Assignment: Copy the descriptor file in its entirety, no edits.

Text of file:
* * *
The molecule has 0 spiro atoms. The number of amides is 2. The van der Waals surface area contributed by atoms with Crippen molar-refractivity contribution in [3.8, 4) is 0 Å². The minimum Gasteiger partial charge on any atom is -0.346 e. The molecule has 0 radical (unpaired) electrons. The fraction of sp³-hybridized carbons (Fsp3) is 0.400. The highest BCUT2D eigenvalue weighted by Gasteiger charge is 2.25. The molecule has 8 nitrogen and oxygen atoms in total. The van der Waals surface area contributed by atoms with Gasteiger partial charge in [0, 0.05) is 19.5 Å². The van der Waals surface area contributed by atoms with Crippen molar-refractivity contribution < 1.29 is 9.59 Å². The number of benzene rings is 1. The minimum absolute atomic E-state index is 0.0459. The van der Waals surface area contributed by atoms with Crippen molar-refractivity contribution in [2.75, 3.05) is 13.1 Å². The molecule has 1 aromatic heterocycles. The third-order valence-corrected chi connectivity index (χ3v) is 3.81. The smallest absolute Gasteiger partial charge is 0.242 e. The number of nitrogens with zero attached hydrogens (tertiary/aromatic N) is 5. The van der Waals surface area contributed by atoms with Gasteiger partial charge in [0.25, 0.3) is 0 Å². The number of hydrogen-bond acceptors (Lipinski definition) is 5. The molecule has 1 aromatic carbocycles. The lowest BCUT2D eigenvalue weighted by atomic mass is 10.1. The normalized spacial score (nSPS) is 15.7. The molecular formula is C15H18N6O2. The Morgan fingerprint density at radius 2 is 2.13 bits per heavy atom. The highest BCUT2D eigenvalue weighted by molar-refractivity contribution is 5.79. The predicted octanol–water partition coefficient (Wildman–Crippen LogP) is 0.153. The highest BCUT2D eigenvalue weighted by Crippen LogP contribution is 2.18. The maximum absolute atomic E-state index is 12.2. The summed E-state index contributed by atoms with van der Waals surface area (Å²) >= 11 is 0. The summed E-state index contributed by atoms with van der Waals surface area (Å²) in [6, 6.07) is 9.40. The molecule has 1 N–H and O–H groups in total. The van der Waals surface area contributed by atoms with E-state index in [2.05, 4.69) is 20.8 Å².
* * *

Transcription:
The molecule has 0 spiro atoms. The number of amides is 2. The van der Waals surface area contributed by atoms with Crippen molar-refractivity contribution in [3.8, 4) is 0 Å². The minimum Gasteiger partial charge on any atom is -0.346 e. The molecule has 0 radical (unpaired) electrons. The fraction of sp³-hybridized carbons (Fsp3) is 0.400. The highest BCUT2D eigenvalue weighted by Gasteiger charge is 2.25. The molecule has 8 nitrogen and oxygen atoms in total. The van der Waals surface area contributed by atoms with Gasteiger partial charge in [0, 0.05) is 19.5 Å². The van der Waals surface area contributed by atoms with Crippen molar-refractivity contribution < 1.29 is 9.59 Å². The number of benzene rings is 1. The minimum absolute atomic E-state index is 0.0459. The van der Waals surface area contributed by atoms with Crippen molar-refractivity contribution in [2.75, 3.05) is 13.1 Å². The molecule has 1 aromatic heterocycles. The third-order valence-corrected chi connectivity index (χ3v) is 3.81. The smallest absolute Gasteiger partial charge is 0.242 e. The number of nitrogens with zero attached hydrogens (tertiary/aromatic N) is 5. The van der Waals surface area contributed by atoms with Gasteiger partial charge in [0.25, 0.3) is 0 Å². The number of hydrogen-bond acceptors (Lipinski definition) is 5. The molecule has 1 aromatic carbocycles. The lowest BCUT2D eigenvalue weighted by atomic mass is 10.1. The normalized spacial score (nSPS) is 15.7. The molecular formula is C15H18N6O2. The Morgan fingerprint density at radius 2 is 2.13 bits per heavy atom. The highest BCUT2D eigenvalue weighted by molar-refractivity contribution is 5.79. The predicted octanol–water partition coefficient (Wildman–Crippen LogP) is 0.153. The highest BCUT2D eigenvalue weighted by Crippen LogP contribution is 2.18. The maximum absolute atomic E-state index is 12.2. The summed E-state index contributed by atoms with van der Waals surface area (Å²) >= 11 is 0. The summed E-state index contributed by atoms with van der Waals surface area (Å²) in [6, 6.07) is 9.40. The molecule has 1 N–H and O–H groups in total. The van der Waals surface area contributed by atoms with E-state index in [2.05, 4.69) is 20.8 Å².